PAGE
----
SCOTT: There are two means of feedback at the Times Online: Letters to the Editor via an email address and feedback on the journalist's blog.

PETER: Wikipedia and the Times are the most heavily linked-to sites, quoted most often. The Times still dominates news, but not the way it used to.

SCOTT: There was a time when you had to be in The New York Times to be taken seriously. I spend an hour every morning reading newspapers from all over the world -- thanks to the web. Before the Internet, I had to rely on the large papers for news -- The New York Times, Boston Globe, Washington Post--and international news always lagged behind. Now I have up-to-the-minute international coverage in addition to the Times.

PETER: Yes, I read The New York Times Online first every day, then my Swiss daily paper, then Google News, which provides an amalgam of news stories that is inclusive of worldwide papers.

MODERATOR: The New York Times is still the fat pipe for news about our neighbors here and around the world due to their research capabilities. Let's move on to today's coolhunt.

SCOTT: I want to start today at micropersuasion--Steve Rubel's blog.


SCOTT: Steve Rubel is an advertising executive. His blog covers subjects of how technology is revolutionizing marketing and public relations. Each day, he posts a brief but always wonderful set of links to articles. I find these link sets to be a good starting for finding articles on these topics. In fact, today already I have visited 30 articles online, starting from Steve Rubel's link set.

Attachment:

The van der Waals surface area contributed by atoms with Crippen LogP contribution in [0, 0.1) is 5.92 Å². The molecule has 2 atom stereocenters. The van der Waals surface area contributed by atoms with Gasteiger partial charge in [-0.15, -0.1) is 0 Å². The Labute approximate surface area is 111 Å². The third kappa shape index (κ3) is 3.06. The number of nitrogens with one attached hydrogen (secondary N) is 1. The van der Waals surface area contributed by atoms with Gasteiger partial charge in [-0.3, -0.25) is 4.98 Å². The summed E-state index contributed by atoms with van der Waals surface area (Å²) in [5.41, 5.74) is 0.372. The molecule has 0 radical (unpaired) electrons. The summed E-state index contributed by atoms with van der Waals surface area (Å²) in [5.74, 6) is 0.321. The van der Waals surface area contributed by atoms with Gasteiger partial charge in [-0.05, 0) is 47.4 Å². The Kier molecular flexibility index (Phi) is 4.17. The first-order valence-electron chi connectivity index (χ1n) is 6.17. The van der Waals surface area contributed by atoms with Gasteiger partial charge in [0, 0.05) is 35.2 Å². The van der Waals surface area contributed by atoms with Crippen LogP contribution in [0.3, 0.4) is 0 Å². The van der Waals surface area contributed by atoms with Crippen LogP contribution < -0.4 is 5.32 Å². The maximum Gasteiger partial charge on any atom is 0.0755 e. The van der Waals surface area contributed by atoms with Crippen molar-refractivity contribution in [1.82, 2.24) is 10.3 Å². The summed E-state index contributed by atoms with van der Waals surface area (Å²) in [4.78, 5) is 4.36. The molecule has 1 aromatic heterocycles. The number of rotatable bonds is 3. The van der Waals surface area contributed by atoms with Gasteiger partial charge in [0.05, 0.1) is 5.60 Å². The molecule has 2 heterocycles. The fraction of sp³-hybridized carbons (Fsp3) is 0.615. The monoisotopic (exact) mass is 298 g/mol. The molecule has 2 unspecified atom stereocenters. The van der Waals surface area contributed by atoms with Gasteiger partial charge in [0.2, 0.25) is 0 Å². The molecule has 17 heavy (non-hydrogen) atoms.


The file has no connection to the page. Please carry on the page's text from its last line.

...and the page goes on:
PETER: Steve's main post today [
Open Letter: A Lesson Learned Twittering] tells an interesting story about bloggers themselves. They might take over the world, true, but they often type faster than they think, or are careless with their posts. Rubel is apologizing for a Twitter entry that says he never reads PC Magazine--that he trashes it immediately. But the Twitter post didn't go on to include that he reads online version closely.

SCOTT: I know he does, because I've seen many links he's posted to articles in PC Magazine Online.

SCOTT: Twitter is a one-liner equivalent of blogs. Follow the link to Twitter from Rubel's blog.


SCOTT: Twitter asks, "What are you doing right now" and you can answer using IM, or texting from a cellphone, or email, or at the website. It's a one-liner blog. People put up one line, and it links to a list of one liners. Click on the image or Rubel at Twitter and you'll get a list of his Twitter entries. There are about a dozen in just the last few days.